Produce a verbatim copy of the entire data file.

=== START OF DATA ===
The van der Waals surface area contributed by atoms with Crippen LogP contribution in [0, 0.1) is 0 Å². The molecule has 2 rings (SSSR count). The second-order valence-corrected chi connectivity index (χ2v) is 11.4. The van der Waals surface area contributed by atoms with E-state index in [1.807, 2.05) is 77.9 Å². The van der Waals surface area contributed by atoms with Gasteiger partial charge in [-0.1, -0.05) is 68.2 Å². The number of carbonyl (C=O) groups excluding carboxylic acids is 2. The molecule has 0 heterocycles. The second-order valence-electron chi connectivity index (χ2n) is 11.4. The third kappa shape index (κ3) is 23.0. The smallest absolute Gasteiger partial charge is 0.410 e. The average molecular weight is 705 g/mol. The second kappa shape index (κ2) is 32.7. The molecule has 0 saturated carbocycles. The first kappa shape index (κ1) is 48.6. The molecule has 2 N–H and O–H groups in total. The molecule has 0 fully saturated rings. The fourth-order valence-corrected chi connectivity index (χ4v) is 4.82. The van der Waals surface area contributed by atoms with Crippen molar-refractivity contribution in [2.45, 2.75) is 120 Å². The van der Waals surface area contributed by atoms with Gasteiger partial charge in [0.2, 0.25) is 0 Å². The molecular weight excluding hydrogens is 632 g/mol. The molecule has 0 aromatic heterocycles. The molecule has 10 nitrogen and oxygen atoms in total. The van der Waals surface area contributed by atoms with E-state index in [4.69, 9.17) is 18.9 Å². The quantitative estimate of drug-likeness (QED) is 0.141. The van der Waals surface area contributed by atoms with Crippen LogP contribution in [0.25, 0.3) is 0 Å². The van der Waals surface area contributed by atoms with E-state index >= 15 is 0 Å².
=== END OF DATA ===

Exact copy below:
The van der Waals surface area contributed by atoms with Crippen LogP contribution in [0, 0.1) is 0 Å². The molecule has 2 rings (SSSR count). The second-order valence-corrected chi connectivity index (χ2v) is 11.4. The van der Waals surface area contributed by atoms with E-state index in [1.807, 2.05) is 77.9 Å². The van der Waals surface area contributed by atoms with Gasteiger partial charge in [-0.1, -0.05) is 68.2 Å². The number of carbonyl (C=O) groups excluding carboxylic acids is 2. The molecule has 0 heterocycles. The second-order valence-electron chi connectivity index (χ2n) is 11.4. The third kappa shape index (κ3) is 23.0. The smallest absolute Gasteiger partial charge is 0.410 e. The average molecular weight is 705 g/mol. The second kappa shape index (κ2) is 32.7. The molecule has 0 saturated carbocycles. The first kappa shape index (κ1) is 48.6. The molecule has 2 N–H and O–H groups in total. The molecule has 0 fully saturated rings. The fourth-order valence-corrected chi connectivity index (χ4v) is 4.82. The van der Waals surface area contributed by atoms with Crippen molar-refractivity contribution in [2.45, 2.75) is 120 Å². The van der Waals surface area contributed by atoms with Gasteiger partial charge in [0.2, 0.25) is 0 Å². The molecular weight excluding hydrogens is 632 g/mol. The molecule has 0 aromatic heterocycles. The molecule has 10 nitrogen and oxygen atoms in total. The van der Waals surface area contributed by atoms with E-state index in [4.69, 9.17) is 18.9 Å². The quantitative estimate of drug-likeness (QED) is 0.141. The van der Waals surface area contributed by atoms with Crippen LogP contribution in [0.25, 0.3) is 0 Å². The van der Waals surface area contributed by atoms with E-state index >= 15 is 0 Å².